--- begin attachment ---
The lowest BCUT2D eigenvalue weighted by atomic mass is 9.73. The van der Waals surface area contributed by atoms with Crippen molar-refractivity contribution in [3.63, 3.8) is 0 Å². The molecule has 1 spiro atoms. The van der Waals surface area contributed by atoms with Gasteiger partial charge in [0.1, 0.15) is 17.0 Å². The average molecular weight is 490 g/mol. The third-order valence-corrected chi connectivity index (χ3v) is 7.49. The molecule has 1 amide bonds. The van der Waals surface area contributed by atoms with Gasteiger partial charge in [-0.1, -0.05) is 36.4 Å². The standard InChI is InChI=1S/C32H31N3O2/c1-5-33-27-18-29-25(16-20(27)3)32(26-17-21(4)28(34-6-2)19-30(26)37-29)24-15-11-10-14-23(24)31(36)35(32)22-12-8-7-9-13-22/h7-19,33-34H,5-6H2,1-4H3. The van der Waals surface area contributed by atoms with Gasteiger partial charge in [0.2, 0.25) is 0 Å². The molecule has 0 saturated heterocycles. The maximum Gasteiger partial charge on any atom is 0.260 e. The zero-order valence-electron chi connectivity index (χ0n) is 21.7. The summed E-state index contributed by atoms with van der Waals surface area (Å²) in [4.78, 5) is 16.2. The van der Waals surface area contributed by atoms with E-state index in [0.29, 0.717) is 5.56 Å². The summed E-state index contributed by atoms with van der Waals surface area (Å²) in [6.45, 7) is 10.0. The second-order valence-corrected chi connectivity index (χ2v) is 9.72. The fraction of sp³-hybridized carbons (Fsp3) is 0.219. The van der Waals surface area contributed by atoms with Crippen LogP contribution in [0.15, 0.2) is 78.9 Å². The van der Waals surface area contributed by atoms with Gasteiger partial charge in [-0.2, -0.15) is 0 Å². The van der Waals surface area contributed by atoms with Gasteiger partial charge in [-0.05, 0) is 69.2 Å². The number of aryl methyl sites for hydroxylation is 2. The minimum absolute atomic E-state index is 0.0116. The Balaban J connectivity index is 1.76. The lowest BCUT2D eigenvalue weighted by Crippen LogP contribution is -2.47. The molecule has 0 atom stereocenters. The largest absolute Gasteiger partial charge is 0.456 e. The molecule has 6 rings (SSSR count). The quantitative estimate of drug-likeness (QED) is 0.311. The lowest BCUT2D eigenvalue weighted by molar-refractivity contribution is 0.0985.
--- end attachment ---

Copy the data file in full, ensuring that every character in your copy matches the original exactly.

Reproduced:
The lowest BCUT2D eigenvalue weighted by atomic mass is 9.73. The van der Waals surface area contributed by atoms with Crippen molar-refractivity contribution in [3.63, 3.8) is 0 Å². The molecule has 1 spiro atoms. The van der Waals surface area contributed by atoms with Gasteiger partial charge in [0.1, 0.15) is 17.0 Å². The average molecular weight is 490 g/mol. The third-order valence-corrected chi connectivity index (χ3v) is 7.49. The molecule has 1 amide bonds. The van der Waals surface area contributed by atoms with Gasteiger partial charge in [-0.1, -0.05) is 36.4 Å². The standard InChI is InChI=1S/C32H31N3O2/c1-5-33-27-18-29-25(16-20(27)3)32(26-17-21(4)28(34-6-2)19-30(26)37-29)24-15-11-10-14-23(24)31(36)35(32)22-12-8-7-9-13-22/h7-19,33-34H,5-6H2,1-4H3. The van der Waals surface area contributed by atoms with Gasteiger partial charge in [0.2, 0.25) is 0 Å². The molecule has 0 saturated heterocycles. The maximum Gasteiger partial charge on any atom is 0.260 e. The zero-order valence-electron chi connectivity index (χ0n) is 21.7. The summed E-state index contributed by atoms with van der Waals surface area (Å²) in [4.78, 5) is 16.2. The van der Waals surface area contributed by atoms with E-state index in [0.29, 0.717) is 5.56 Å². The summed E-state index contributed by atoms with van der Waals surface area (Å²) in [6.45, 7) is 10.0. The second-order valence-corrected chi connectivity index (χ2v) is 9.72. The fraction of sp³-hybridized carbons (Fsp3) is 0.219. The van der Waals surface area contributed by atoms with Crippen LogP contribution in [0.15, 0.2) is 78.9 Å². The van der Waals surface area contributed by atoms with Gasteiger partial charge in [-0.2, -0.15) is 0 Å². The van der Waals surface area contributed by atoms with Gasteiger partial charge in [-0.05, 0) is 69.2 Å². The number of aryl methyl sites for hydroxylation is 2. The minimum absolute atomic E-state index is 0.0116. The Balaban J connectivity index is 1.76. The lowest BCUT2D eigenvalue weighted by Crippen LogP contribution is -2.47. The molecule has 0 atom stereocenters. The largest absolute Gasteiger partial charge is 0.456 e. The molecule has 6 rings (SSSR count). The quantitative estimate of drug-likeness (QED) is 0.311. The lowest BCUT2D eigenvalue weighted by molar-refractivity contribution is 0.0985.